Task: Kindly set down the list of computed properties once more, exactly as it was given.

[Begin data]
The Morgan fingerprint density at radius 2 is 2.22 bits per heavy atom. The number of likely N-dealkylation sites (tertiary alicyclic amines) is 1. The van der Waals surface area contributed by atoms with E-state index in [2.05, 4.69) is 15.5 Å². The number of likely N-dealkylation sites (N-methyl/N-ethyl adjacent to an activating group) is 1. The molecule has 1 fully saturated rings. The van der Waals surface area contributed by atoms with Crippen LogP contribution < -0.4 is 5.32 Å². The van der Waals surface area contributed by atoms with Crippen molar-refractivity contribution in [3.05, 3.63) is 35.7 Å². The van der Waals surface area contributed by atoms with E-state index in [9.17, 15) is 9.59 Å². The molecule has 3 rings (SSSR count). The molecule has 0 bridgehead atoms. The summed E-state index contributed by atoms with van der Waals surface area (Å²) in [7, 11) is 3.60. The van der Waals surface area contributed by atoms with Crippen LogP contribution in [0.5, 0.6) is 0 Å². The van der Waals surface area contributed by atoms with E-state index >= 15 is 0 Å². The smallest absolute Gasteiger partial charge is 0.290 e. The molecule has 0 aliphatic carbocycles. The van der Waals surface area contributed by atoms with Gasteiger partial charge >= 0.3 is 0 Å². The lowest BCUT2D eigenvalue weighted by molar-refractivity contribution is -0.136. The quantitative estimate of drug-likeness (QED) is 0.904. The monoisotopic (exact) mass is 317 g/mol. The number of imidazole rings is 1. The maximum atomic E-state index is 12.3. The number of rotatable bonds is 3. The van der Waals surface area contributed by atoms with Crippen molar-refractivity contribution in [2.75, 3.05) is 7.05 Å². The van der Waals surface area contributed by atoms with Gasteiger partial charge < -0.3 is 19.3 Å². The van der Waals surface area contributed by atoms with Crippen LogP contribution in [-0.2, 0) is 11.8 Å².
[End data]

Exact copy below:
The Morgan fingerprint density at radius 2 is 2.22 bits per heavy atom. The number of likely N-dealkylation sites (tertiary alicyclic amines) is 1. The van der Waals surface area contributed by atoms with E-state index in [2.05, 4.69) is 15.5 Å². The number of likely N-dealkylation sites (N-methyl/N-ethyl adjacent to an activating group) is 1. The molecule has 1 fully saturated rings. The van der Waals surface area contributed by atoms with Crippen LogP contribution < -0.4 is 5.32 Å². The van der Waals surface area contributed by atoms with Crippen molar-refractivity contribution in [3.05, 3.63) is 35.7 Å². The van der Waals surface area contributed by atoms with E-state index in [9.17, 15) is 9.59 Å². The molecule has 3 rings (SSSR count). The molecule has 0 bridgehead atoms. The summed E-state index contributed by atoms with van der Waals surface area (Å²) in [7, 11) is 3.60. The van der Waals surface area contributed by atoms with Crippen LogP contribution in [0.5, 0.6) is 0 Å². The van der Waals surface area contributed by atoms with E-state index >= 15 is 0 Å². The smallest absolute Gasteiger partial charge is 0.290 e. The molecule has 0 aliphatic carbocycles. The van der Waals surface area contributed by atoms with Gasteiger partial charge >= 0.3 is 0 Å². The lowest BCUT2D eigenvalue weighted by molar-refractivity contribution is -0.136. The quantitative estimate of drug-likeness (QED) is 0.904. The monoisotopic (exact) mass is 317 g/mol. The number of imidazole rings is 1. The maximum atomic E-state index is 12.3. The number of rotatable bonds is 3. The van der Waals surface area contributed by atoms with Crippen molar-refractivity contribution in [2.75, 3.05) is 7.05 Å². The van der Waals surface area contributed by atoms with Gasteiger partial charge < -0.3 is 19.3 Å². The van der Waals surface area contributed by atoms with Crippen LogP contribution in [-0.2, 0) is 11.8 Å².